Words, Violence and Hate Speech

In 2001, Canada expanded section 13(1) of the Canadian Human Rights Act (CHRA) to include “telecommunications over the internet”. This section of the CHRA dealt with “hate messages”. The expansion allowed the Canadian Human Rights Commission (CHRC) to go after anyone on the internet “that is likely to expose a person or persons to hatred or contempt” based on group identity. Investigations were prompted by complaints, which allowed serial complainants like Richard Warman to effectively use the CHRC for personal vendettas. The cases prosecuted under 13(1) were done so outside of the Canadian judicial system, which resulted in a number of controversies concerning the CHRC’s handling of these cases. To provide a sense of how the CHRC was operating, the lead investigator gave the following quote when being interviewed about the Marc Lemire case in 2006. “Freedom of speech is an American concept, so I don’t give it any value… it is not my job to give value to an American concept.”   This is the type of person leading the commission, so it is …

Liberalism and the Social Justice Movement

Wherever there are political arguments, there’s a left-wing person accusing the right of being stupid and racist. Likewise, there’s a right-winger saying that the left is full of triggered snowflakes who have never held a real job. Of course, both of these arguments are disingenuous. These caricatures apply to only the fringes of each side, and the number of individuals who fit either of those descriptions is greatly outnumbered by far more reasonable people, both on the left and the right. However, the reason the fanatics garner so much attention in the media and in general conversation is that covering their antics are an effective way to delegitimize the opposition, be it left or right,  without having to give a real argument to substantiate one’s claims. A good example of this is the recent coverage of the ‘Unite the Right’ Rally in Charlottesville. Here is a brief summary of the rally and the events leading up to it. In February, the Charlottesville City Council voted to remove a statue of Robert E. Lee in a …

Meet Harrison Lee: A Voice Not To Be Drowned

Today’s political and cultural landscape is one of intimidation and censorship, both explicit and implicit. It doesn’t take a rocket scientist to notice that the field of academia is overwhelmingly reflective of one particular stream of thinking. It’s pretty much groupthink. While that stream of thinking is present if not ubiquitous among the student population, many actively disagree. Discovering one’s own values and principles requires the act of seeking knowledge, and that cannot be done without the freedom of speech and expression. In high school classrooms all across America, education is shaping up to be a tool for indoctrination and propaganda, a consequence from almost a century of plunder and deceit. As William F. Buckley Jr. wrote in God and Man at Yale, “a free association, within a free society, shaping an educational institution toward its own purpose, is practicing a freedom which totalitarian societies would never permit to do.” Pointing out an obvious bias on campuses in North America, Buckley warned of a present and existential threat towards one’s right of free expression and …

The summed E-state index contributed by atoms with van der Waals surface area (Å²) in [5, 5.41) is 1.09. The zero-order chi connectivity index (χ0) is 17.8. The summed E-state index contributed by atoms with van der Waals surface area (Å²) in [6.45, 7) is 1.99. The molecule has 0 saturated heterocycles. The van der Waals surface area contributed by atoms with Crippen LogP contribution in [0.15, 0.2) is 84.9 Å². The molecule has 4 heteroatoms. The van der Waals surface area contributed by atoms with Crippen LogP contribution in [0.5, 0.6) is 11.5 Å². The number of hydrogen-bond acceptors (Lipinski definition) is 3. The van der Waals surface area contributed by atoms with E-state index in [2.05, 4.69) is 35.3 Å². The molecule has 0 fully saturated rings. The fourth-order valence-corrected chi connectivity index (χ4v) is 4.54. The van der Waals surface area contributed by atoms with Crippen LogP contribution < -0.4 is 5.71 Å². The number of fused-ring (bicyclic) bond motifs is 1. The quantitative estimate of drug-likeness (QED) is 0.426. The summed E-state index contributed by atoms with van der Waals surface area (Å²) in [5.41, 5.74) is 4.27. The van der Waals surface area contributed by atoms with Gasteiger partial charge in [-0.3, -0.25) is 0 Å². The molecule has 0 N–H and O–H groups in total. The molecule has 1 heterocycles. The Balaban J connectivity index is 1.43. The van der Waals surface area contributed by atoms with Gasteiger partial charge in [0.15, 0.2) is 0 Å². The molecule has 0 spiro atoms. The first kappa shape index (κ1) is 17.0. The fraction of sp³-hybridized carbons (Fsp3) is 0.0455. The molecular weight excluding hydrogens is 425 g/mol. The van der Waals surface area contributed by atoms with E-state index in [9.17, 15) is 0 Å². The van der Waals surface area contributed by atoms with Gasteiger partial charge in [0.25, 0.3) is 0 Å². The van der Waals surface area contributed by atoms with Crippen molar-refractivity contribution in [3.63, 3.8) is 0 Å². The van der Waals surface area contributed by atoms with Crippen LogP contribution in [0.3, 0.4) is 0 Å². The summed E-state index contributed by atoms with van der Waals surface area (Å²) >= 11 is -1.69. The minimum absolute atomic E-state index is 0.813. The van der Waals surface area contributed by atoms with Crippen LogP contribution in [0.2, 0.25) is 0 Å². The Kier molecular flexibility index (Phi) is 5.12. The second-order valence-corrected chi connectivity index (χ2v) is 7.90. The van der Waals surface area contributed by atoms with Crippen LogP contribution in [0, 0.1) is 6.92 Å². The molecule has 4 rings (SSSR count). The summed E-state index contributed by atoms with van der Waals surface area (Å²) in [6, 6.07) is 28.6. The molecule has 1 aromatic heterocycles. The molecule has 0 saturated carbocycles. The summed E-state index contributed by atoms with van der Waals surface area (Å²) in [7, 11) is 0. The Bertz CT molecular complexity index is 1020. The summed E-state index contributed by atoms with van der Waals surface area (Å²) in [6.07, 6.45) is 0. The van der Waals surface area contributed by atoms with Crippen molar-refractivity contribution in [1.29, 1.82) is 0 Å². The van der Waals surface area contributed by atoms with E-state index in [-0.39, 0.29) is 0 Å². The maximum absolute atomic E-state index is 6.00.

The Bitter Pill of Syria: From Militant Optimism to Desperate Compromise

As hard as it is to believe now, barely six months ago it appeared that the Damascus-based regime of Bashar Al-Assad was on its last legs. Pressed by both Western-backed moderate rebels and ISIS alike on a front ranging from Idlib in the north and Homs in the east, and with his own forces disintegrating under an increasing number of both defections and desertions, the main question seemed to be whether Assad would even be able to hold on to his western Syrian, Alawite coastal strongholds and the capital city itself, or if even those pillars of loyalty to the regime were now in danger. The days of the House of Assad as the rulers of Syria appeared to be numbered.   Well, that was then and this is now. President Putin, determined to rescue his puppet and Russia’s sole naval base in the Mediterranean, choose to directly insert himself into the conflict under the guise of fighting ISIS, but in reality directing the bulk of his fire upon opposition rebel forces. Buoyed by the …

Winning Back the Land: Indigenous Peoples and International Law

By: Claudia Dessanti The relationship that indigenous peoples’ have with their land goes far beyond its monetary and productive value. Land is both a fundamental aspect of the their identity and a necessary means for their cultural and physical survival.  Since the 1970s, the transnational indigenous movement has pushed for greater recognition of their rights on international fora. Gradually, their efforts have produced treaties, UN bodies, and a series of domestic constitutional reforms. Not surprisingly, obtaining the right to access traditional lands forms an integral part of this struggle. The indigenous right to collective land ownership is affirmed by the two main international legal instruments on indigenous peoples’ rights: the International Labour Organization (ILO)’s Convention No. 169 (C169), and the United Nations Declaration on Indigenous Peoples (UNDRIP). Access to traditional lands has become widely recognized as a fundamental indigenous right. Historically, these lands were taken from indigenous peoples around the world using a combination of force, threats, and deceit. In theory, states agree that what sets these communities apart from other minorities under international law is their special privileges, including land rights, that result from this history. …